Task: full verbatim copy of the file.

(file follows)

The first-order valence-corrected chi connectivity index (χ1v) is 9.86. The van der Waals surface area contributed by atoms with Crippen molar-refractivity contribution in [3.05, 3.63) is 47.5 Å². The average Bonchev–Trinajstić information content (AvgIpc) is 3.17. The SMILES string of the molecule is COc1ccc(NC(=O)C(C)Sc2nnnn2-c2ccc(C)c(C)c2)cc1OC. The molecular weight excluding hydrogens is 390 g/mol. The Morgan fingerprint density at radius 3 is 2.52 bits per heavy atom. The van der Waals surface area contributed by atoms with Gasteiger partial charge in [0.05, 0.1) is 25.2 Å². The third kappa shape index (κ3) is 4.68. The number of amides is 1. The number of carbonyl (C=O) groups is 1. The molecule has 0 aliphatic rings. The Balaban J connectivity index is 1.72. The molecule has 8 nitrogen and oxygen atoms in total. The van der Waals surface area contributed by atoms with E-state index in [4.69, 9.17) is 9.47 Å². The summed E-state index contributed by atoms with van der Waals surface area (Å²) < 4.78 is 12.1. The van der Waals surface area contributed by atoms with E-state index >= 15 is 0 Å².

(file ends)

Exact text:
The first-order valence-corrected chi connectivity index (χ1v) is 9.86. The van der Waals surface area contributed by atoms with Crippen molar-refractivity contribution in [3.05, 3.63) is 47.5 Å². The average Bonchev–Trinajstić information content (AvgIpc) is 3.17. The SMILES string of the molecule is COc1ccc(NC(=O)C(C)Sc2nnnn2-c2ccc(C)c(C)c2)cc1OC. The molecular weight excluding hydrogens is 390 g/mol. The Morgan fingerprint density at radius 3 is 2.52 bits per heavy atom. The van der Waals surface area contributed by atoms with Gasteiger partial charge in [0.05, 0.1) is 25.2 Å². The third kappa shape index (κ3) is 4.68. The number of amides is 1. The number of carbonyl (C=O) groups is 1. The molecule has 0 aliphatic rings. The Balaban J connectivity index is 1.72. The molecule has 8 nitrogen and oxygen atoms in total. The van der Waals surface area contributed by atoms with E-state index in [4.69, 9.17) is 9.47 Å². The summed E-state index contributed by atoms with van der Waals surface area (Å²) < 4.78 is 12.1. The van der Waals surface area contributed by atoms with E-state index >= 15 is 0 Å².